Fragile marketing is all around us. Here are 4 major symptoms — do your communications suffer from any of them?

1) Price-based messages are fragile
Unless you have no mailbox, TV or internet, you’ve probably seen dozens of advertisements for Black Friday “doorbuster” sales. Doorbusters take urgency to the extreme, offering uber-low prices to drive traffic to stores (or to a lesser extent, websites).

Don’t get me wrong; everyone loves a good deal. But consider the position you put yourself in when you put all your eggs in the low price basket. You have to be cheaper than Walmart. You have to compete with the preponderance of their commercials, too. Is that really the contest you want to participate in?

While this is true all year ’round, consumers (at least here in America) are practically programmed to shop at big box retailers for Black Friday and other commercialized holidays. The retailers spend millions of dollars broadcasting their bottom-basement prices to your customers. The deck is stacked against you.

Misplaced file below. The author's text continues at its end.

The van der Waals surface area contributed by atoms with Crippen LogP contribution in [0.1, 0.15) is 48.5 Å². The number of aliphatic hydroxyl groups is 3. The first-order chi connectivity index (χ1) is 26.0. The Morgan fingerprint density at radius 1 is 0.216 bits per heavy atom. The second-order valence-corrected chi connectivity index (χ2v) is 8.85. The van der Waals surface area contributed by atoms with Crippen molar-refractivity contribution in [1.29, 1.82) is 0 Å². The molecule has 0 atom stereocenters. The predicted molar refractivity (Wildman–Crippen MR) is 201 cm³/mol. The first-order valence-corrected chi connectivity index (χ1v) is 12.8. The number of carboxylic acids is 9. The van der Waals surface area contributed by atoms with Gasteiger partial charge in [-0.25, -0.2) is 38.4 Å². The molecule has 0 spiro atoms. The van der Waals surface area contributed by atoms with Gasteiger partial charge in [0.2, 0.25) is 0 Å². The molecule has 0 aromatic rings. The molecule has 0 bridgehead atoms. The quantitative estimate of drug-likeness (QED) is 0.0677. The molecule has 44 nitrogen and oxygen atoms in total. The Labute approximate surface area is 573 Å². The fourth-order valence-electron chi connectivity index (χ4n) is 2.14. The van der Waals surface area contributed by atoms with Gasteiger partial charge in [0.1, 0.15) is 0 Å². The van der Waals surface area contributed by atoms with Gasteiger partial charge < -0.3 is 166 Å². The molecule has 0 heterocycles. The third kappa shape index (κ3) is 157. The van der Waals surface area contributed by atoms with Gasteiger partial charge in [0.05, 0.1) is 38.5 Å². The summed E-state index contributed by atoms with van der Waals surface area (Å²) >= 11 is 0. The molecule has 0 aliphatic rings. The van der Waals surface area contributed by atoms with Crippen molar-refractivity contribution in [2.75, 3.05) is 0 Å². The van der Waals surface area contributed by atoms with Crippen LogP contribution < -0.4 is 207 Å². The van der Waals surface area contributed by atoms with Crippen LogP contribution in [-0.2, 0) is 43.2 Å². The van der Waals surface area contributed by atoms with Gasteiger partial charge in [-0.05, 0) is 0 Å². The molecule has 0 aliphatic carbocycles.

Remedy
No matter what you sell, if you don’t a) offer something unique, b) make a more persuasive appeal, or c) develop a special relationship with your customers, you lose…

Discover 3 eading “Fragile Marketing: Recognize the Symptoms” on the Chicago Brander blog:

Much thanks to Dan Gershenson for letting my guest blog!

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The 7th Grade Science Lesson Business Schools Should Teach

Do you remember learning Sir Isaac Newton’s “laws of motion” in school? I wonder, were you like most of your classmates, questioning whether knowing this stuff would do you any good in the real world?

Today I want to apply Newton’s thinking to something other than physical science. You know me: I always have to look at things differently.

Newton’s 1st Law of… Business?

Newton’s first law of motion states that objects tend to remain in the state of motion that they’re in. We use the term inertia to describe this phenomenon. Moving objects want to keep moving. Stationary objects like to stay still,

You can probably already see where I’m going with this.

If you’ve ever been in business, or seriously considered launching a one, you have almost certainly experienced what I’m talking about. Getting started is hard, isn’t it?